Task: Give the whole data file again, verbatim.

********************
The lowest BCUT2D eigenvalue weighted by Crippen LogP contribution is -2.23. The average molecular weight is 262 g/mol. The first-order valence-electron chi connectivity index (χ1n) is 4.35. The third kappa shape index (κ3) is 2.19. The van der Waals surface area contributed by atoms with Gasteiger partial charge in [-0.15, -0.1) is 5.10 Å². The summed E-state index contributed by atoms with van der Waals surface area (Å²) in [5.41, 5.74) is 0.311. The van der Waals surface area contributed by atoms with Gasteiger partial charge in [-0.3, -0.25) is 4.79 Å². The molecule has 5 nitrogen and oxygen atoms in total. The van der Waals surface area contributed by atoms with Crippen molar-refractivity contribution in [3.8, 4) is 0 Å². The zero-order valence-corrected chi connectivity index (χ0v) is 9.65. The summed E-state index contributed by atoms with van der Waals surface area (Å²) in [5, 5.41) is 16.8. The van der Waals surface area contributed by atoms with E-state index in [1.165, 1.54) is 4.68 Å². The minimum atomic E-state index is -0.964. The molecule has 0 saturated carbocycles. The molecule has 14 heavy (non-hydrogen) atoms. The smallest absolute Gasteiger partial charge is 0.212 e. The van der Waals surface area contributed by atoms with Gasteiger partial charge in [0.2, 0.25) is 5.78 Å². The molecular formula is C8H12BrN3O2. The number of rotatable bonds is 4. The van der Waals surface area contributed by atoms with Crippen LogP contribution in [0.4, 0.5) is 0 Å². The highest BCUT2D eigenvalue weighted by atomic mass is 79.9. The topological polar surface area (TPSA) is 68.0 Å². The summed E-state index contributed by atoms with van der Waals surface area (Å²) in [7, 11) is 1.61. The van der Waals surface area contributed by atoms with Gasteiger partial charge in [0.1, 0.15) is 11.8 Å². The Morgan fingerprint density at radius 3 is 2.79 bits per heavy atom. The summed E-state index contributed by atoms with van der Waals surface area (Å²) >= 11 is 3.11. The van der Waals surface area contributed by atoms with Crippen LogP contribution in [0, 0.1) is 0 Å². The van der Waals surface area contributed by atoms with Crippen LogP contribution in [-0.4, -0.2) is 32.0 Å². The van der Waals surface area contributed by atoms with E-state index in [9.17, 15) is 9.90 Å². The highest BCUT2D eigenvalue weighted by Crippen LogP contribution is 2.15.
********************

The lowest BCUT2D eigenvalue weighted by Crippen LogP contribution is -2.23. The average molecular weight is 262 g/mol. The first-order valence-electron chi connectivity index (χ1n) is 4.35. The third kappa shape index (κ3) is 2.19. The van der Waals surface area contributed by atoms with Gasteiger partial charge in [-0.15, -0.1) is 5.10 Å². The summed E-state index contributed by atoms with van der Waals surface area (Å²) in [5.41, 5.74) is 0.311. The van der Waals surface area contributed by atoms with Gasteiger partial charge in [-0.3, -0.25) is 4.79 Å². The molecule has 5 nitrogen and oxygen atoms in total. The van der Waals surface area contributed by atoms with Crippen molar-refractivity contribution in [3.8, 4) is 0 Å². The zero-order valence-corrected chi connectivity index (χ0v) is 9.65. The summed E-state index contributed by atoms with van der Waals surface area (Å²) in [5, 5.41) is 16.8. The van der Waals surface area contributed by atoms with E-state index in [1.165, 1.54) is 4.68 Å². The minimum atomic E-state index is -0.964. The molecule has 0 saturated carbocycles. The molecule has 14 heavy (non-hydrogen) atoms. The smallest absolute Gasteiger partial charge is 0.212 e. The van der Waals surface area contributed by atoms with Gasteiger partial charge in [0.2, 0.25) is 5.78 Å². The molecular formula is C8H12BrN3O2. The number of rotatable bonds is 4. The van der Waals surface area contributed by atoms with Crippen LogP contribution in [0.4, 0.5) is 0 Å². The highest BCUT2D eigenvalue weighted by atomic mass is 79.9. The topological polar surface area (TPSA) is 68.0 Å². The summed E-state index contributed by atoms with van der Waals surface area (Å²) in [7, 11) is 1.61. The van der Waals surface area contributed by atoms with Gasteiger partial charge in [0.1, 0.15) is 11.8 Å². The Morgan fingerprint density at radius 3 is 2.79 bits per heavy atom. The summed E-state index contributed by atoms with van der Waals surface area (Å²) >= 11 is 3.11. The van der Waals surface area contributed by atoms with Crippen LogP contribution in [0, 0.1) is 0 Å². The van der Waals surface area contributed by atoms with Crippen LogP contribution in [-0.4, -0.2) is 32.0 Å². The van der Waals surface area contributed by atoms with E-state index in [9.17, 15) is 9.90 Å². The highest BCUT2D eigenvalue weighted by Crippen LogP contribution is 2.15.